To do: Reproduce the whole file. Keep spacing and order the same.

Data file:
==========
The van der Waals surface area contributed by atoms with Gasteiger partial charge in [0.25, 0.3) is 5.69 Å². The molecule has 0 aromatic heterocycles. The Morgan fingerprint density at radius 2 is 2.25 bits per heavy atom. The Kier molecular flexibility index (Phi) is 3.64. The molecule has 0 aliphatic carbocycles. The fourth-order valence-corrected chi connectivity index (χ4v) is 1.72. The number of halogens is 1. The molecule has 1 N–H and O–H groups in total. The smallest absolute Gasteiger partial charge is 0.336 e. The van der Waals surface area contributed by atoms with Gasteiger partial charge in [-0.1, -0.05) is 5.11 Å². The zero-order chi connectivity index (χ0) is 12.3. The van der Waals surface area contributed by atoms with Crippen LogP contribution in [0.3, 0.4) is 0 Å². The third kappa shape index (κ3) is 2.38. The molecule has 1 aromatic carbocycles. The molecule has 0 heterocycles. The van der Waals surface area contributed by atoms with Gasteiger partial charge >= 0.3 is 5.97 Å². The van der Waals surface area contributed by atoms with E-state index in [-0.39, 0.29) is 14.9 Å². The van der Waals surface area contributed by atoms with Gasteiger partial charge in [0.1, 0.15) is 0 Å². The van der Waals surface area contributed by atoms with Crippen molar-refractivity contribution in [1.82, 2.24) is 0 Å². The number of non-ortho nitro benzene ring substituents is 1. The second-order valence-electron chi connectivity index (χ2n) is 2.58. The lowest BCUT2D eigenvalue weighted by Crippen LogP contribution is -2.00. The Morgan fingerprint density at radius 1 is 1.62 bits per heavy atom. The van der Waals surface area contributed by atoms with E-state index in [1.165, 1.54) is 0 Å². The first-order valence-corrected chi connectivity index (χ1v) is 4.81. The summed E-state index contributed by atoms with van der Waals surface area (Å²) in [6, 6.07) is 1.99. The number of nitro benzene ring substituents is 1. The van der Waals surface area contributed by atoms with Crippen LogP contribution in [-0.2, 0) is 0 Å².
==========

The van der Waals surface area contributed by atoms with Gasteiger partial charge in [0.25, 0.3) is 5.69 Å². The molecule has 0 aromatic heterocycles. The Morgan fingerprint density at radius 2 is 2.25 bits per heavy atom. The Kier molecular flexibility index (Phi) is 3.64. The molecule has 0 aliphatic carbocycles. The fourth-order valence-corrected chi connectivity index (χ4v) is 1.72. The number of halogens is 1. The molecule has 1 N–H and O–H groups in total. The smallest absolute Gasteiger partial charge is 0.336 e. The van der Waals surface area contributed by atoms with Gasteiger partial charge in [-0.1, -0.05) is 5.11 Å². The zero-order chi connectivity index (χ0) is 12.3. The van der Waals surface area contributed by atoms with Crippen LogP contribution in [0.3, 0.4) is 0 Å². The third kappa shape index (κ3) is 2.38. The molecule has 1 aromatic carbocycles. The molecule has 0 heterocycles. The van der Waals surface area contributed by atoms with Gasteiger partial charge >= 0.3 is 5.97 Å². The van der Waals surface area contributed by atoms with E-state index in [-0.39, 0.29) is 14.9 Å². The van der Waals surface area contributed by atoms with Gasteiger partial charge in [0.1, 0.15) is 0 Å². The van der Waals surface area contributed by atoms with Crippen molar-refractivity contribution in [1.82, 2.24) is 0 Å². The number of non-ortho nitro benzene ring substituents is 1. The second-order valence-electron chi connectivity index (χ2n) is 2.58. The lowest BCUT2D eigenvalue weighted by Crippen LogP contribution is -2.00. The Morgan fingerprint density at radius 1 is 1.62 bits per heavy atom. The van der Waals surface area contributed by atoms with E-state index in [1.165, 1.54) is 0 Å². The first-order valence-corrected chi connectivity index (χ1v) is 4.81. The summed E-state index contributed by atoms with van der Waals surface area (Å²) in [6, 6.07) is 1.99. The number of nitro benzene ring substituents is 1. The van der Waals surface area contributed by atoms with Crippen LogP contribution in [-0.2, 0) is 0 Å².